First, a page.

I’ve only been to a few English football matches in my life, and like most people who didn’t grow up with it, I don’t find it as engaging as do the locals. Yet one of my all-time favorite sports movies is about English football, which is a testament to the skills of everyone involved in The Damned United.
The plot of this fact-based 2009 film: Brian Clough (Michael Sheen) is a cocky, quotable ex-football star who establishes his brilliance as a manager by leading the once pathetic Derby County club to greatness. Throughout his rise he makes no secret of his contempt of mighty Leeds United and of their legendary coach Don Revie (Colm Meaney) whom he believes snubbed him. In a shocking twist of fate, when Revie departs to coach England’s national team, Clough is tapped to manage the squad he has denigrated, and accepts with the goal of remaking the team in his image and proving that he is superior to Levie in every way. But his arrogance leads him to grossly overestimate how easy the task will be.
Frequent Sheen collaborator Peter Morgan was one of the producers and also wrote the script (They also also made another of my recommendations, The Special Relationship). Based on a novel that many people thought was scurrilous (author David Peace was successfully sued for libel), Morgan’s script makes Clough more sympathetic and integrates many choice quotes that Clough and those around him said at the time. Kudos to Morgan and to director Tom Hooper for their skills as storytellers, particularly in going back and forward in time while never losing narrative momentum. Hooper would win the directing Oscar for his next film, The King’s Speech, but he’s in just as fine form here.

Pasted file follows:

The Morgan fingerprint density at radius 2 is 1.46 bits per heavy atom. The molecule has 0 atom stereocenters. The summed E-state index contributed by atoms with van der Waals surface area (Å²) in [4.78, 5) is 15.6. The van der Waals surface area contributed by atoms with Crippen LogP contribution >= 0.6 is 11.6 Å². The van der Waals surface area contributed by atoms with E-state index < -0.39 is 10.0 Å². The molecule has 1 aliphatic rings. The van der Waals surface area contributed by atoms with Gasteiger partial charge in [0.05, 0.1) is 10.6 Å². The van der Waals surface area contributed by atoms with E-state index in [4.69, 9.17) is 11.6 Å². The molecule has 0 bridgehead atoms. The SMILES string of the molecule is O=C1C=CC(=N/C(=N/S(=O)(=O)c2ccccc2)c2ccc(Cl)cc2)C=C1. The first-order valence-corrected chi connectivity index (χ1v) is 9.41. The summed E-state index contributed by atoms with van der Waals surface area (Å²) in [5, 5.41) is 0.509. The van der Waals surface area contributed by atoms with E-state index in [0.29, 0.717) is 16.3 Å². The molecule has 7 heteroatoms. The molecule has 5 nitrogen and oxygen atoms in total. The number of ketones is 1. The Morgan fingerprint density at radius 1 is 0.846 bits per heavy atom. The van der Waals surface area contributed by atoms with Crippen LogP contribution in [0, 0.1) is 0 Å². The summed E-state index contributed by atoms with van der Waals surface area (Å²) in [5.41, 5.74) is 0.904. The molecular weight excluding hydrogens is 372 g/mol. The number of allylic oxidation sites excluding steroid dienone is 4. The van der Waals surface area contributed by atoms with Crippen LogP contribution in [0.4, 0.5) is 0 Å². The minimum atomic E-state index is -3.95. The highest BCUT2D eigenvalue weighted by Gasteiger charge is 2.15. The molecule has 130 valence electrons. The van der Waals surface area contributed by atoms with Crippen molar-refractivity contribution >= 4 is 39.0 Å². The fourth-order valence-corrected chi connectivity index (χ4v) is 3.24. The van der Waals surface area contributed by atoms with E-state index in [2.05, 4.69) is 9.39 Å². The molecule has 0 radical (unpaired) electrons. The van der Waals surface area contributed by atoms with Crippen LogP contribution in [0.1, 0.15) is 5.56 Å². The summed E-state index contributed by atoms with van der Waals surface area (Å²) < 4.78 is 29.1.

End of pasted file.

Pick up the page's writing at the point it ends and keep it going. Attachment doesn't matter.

Sheen again shows his facility for playing characters based on real people. He gets Clough’s mannerisms and almost sing-song Northern speech cadence right, and fleshes him out as a rounded person with clear defects and impressive strengths. The supporting performances are excellent, with Timothy Spall being particularly endearing as Assistant Manager Peter Taylor, whom Clough needs to succeed more than his ego can readily concede. Hats off as well to everyone involved in location scouting, set design, costuming, and art direction for visually transporting us convicingly back to the hard-scrabble period that was England in the 1970s.
As I mentioned, you don’t need to know anything about English football in general or the specific events portrayed to appreciate this movie. As long as you appreciate a well-acted, well-told story, with vivid characters, The Damned United is for you.